I have just finished an amazing book.
It is part fairy tale, part love story. It is a cross between Charles Dickens and Lemony Snicket. It is part Brothers Grimm and part historical melodrama.
In other words, it is unclassifiable.
I am speaking of The Bride’s Farewell, the new novel by the New York Bestselling, Carnigie Award Winning author Meg Rosoff. This is her fourth novel for young adults, but even there I would say that genre does not suit her.
Meg’s novels are for young adults in that they feature a younger cast of characters. But the themes her books deal with are much more adult; incredibly darker and moodier than most juvenile fiction published today.
Her first novel, How I Live Now, featured a young girl and her cousin that have survived a bombing in a future not unlike ours; and fell in love. Her second novel, Just In Case, concerns a boy who, to escape Fate, reinvents himself; he even imagines an invisible dog for himself that other people can see. Her third novel, What I Was, can be described as a boarding house love story between two boys.
Quite obviously, Meg Rosoff never writes the same book twice.
I was eagerly awaiting to see what Meg Rosoff would give us with The Bride’s Farewell. I wondered what the setting would be. In Rosoff’s novels, the characters and the place around them play equally important roles.
She is a beautiful storyteller. For me, she seems to have written each of her books carefully, choosing each word so that it feels right. Though her books may be short in length (each of her four novels are around the 200 something page count), the emotion and the power in her novels makes the books feel stronger, somehow; more vibrant.
I’m always a little nervous when I begin a Meg Rosoff novel. Since no two stories are the same, I wonder where she is going to take me; what story she is going to tell. Her novels remind me of the novel in verse books written by Ellen Hopkins. Though Rosoff writes in prose, her books mirror Hopkins’ in that they always present us with stories that are engaging, beautifully written and emotionally charged. And each time you open one of their novels you wonder where you are going to end up.
When I read a Meg Rosoff novel, I treat the book as if I am pursuing a gem. So clearly I had high expectations for The Bride’s Farewell. Meg Rosoff’s new novel has been one of my most anticipated reads of 2009.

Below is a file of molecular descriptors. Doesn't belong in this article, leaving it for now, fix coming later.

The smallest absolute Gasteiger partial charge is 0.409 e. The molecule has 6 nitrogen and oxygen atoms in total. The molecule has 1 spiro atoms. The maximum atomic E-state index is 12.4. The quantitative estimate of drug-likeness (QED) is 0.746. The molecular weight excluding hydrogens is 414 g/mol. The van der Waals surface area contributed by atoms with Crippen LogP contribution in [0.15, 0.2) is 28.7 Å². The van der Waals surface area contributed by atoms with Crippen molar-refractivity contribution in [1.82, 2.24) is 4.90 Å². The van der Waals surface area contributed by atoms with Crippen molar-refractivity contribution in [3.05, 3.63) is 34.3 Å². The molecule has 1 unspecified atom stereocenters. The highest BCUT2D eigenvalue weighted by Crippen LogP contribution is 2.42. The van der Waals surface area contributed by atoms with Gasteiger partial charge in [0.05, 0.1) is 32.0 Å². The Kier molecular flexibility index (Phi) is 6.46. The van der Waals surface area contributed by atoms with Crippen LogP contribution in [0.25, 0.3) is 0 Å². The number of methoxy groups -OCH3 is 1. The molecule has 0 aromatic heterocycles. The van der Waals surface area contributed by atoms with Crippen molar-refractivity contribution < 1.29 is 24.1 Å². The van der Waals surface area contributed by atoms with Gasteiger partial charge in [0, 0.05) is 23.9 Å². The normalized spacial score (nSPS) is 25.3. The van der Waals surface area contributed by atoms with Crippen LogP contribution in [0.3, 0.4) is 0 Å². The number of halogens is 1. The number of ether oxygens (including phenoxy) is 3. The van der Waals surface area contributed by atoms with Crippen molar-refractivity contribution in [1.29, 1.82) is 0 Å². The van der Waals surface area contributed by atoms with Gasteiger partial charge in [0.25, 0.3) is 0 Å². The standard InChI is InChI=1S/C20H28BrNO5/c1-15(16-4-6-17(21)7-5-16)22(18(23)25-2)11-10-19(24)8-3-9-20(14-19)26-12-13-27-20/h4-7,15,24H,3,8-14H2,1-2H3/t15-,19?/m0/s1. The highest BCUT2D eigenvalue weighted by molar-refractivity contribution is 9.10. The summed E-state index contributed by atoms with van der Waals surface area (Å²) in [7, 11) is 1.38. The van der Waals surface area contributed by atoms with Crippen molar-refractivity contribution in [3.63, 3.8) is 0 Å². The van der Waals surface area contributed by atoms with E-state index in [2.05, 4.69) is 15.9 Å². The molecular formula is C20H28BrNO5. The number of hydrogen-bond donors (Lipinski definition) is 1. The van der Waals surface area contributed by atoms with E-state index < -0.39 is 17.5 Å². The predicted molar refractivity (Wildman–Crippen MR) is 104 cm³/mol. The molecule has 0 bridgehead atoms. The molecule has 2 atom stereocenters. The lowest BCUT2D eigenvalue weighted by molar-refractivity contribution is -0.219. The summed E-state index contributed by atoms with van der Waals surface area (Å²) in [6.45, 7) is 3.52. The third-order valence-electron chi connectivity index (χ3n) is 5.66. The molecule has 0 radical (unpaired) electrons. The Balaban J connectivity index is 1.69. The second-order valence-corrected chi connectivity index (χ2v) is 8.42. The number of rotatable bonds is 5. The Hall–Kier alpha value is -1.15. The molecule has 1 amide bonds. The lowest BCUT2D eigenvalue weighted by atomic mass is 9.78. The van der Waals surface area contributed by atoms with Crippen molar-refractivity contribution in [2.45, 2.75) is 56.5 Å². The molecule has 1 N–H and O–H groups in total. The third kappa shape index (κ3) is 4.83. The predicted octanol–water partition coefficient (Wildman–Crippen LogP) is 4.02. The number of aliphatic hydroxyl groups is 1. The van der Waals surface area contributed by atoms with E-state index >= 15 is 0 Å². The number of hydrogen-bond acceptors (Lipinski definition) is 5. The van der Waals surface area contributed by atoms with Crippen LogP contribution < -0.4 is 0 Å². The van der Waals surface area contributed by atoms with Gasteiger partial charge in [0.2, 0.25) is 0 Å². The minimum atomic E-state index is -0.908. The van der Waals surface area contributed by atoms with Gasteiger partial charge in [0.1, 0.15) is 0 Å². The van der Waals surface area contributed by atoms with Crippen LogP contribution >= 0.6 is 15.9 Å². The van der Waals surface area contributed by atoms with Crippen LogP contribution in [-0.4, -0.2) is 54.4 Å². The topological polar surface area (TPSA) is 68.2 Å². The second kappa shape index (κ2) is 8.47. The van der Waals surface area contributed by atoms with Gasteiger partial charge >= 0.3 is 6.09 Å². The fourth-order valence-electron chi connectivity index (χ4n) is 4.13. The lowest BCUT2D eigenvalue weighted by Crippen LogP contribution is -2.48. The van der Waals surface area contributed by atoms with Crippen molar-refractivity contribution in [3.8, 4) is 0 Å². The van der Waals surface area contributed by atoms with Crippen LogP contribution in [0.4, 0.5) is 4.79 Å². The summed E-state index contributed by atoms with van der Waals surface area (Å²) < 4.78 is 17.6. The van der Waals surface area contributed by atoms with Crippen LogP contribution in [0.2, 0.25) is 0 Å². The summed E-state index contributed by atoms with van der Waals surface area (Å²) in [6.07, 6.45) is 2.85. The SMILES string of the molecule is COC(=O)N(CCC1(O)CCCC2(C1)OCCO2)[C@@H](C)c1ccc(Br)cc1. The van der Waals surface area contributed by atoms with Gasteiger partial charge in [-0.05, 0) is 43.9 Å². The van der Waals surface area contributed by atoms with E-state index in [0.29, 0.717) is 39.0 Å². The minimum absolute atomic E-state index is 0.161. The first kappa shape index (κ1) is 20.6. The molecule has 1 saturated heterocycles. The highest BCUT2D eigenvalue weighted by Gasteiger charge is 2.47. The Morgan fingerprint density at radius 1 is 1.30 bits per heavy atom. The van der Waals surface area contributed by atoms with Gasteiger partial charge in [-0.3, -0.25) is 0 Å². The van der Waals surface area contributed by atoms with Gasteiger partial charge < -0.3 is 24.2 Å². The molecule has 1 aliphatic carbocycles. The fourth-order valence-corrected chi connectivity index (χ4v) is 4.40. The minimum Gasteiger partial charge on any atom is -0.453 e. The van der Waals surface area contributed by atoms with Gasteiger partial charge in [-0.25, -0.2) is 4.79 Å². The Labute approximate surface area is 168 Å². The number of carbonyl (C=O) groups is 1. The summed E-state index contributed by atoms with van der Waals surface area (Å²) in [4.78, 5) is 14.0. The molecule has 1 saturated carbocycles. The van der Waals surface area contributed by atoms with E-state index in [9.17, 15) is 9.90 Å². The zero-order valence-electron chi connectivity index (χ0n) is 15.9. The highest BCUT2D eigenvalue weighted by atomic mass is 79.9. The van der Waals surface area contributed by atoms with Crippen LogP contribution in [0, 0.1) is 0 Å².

I am delighted to say that I was not disappointed in the least.
Quite the contrary, in fact. I think that The Bride’s Farewell is Rosoff’s best book to date. It concerns sixteen year old Pell Ridley who runs away from her home on her wedding day in the year of eighteen hundred and fifty something.
She leaves home with only her horse Jack and her brother Bean, a boy who does not speak. What she returns with is so much more.
I won’t say any more of the plot then that, only to say that you should experience the story as I did. Meg Rosoff writes novels that are not just merely read; they are explored. Each page brings you deeper into the story of Pell and what happens to her that, by the end, you will never want to leave her world.
Ultimately, The Brides Farewell is really about three things: It is about family and courage. And the incredible power of love.
Through stunning words, vivid imagery, Meg Rosoff has given us a delightful historical novel that reminds us of something important.
She reminds us that we cannot get where we are going, if we do not remember where we came from.
Though the book may seem grim at times, The Bride’s Farewell is ultimately a joyous novel about the search for who we are and the happiness we find at discovering our place in the world.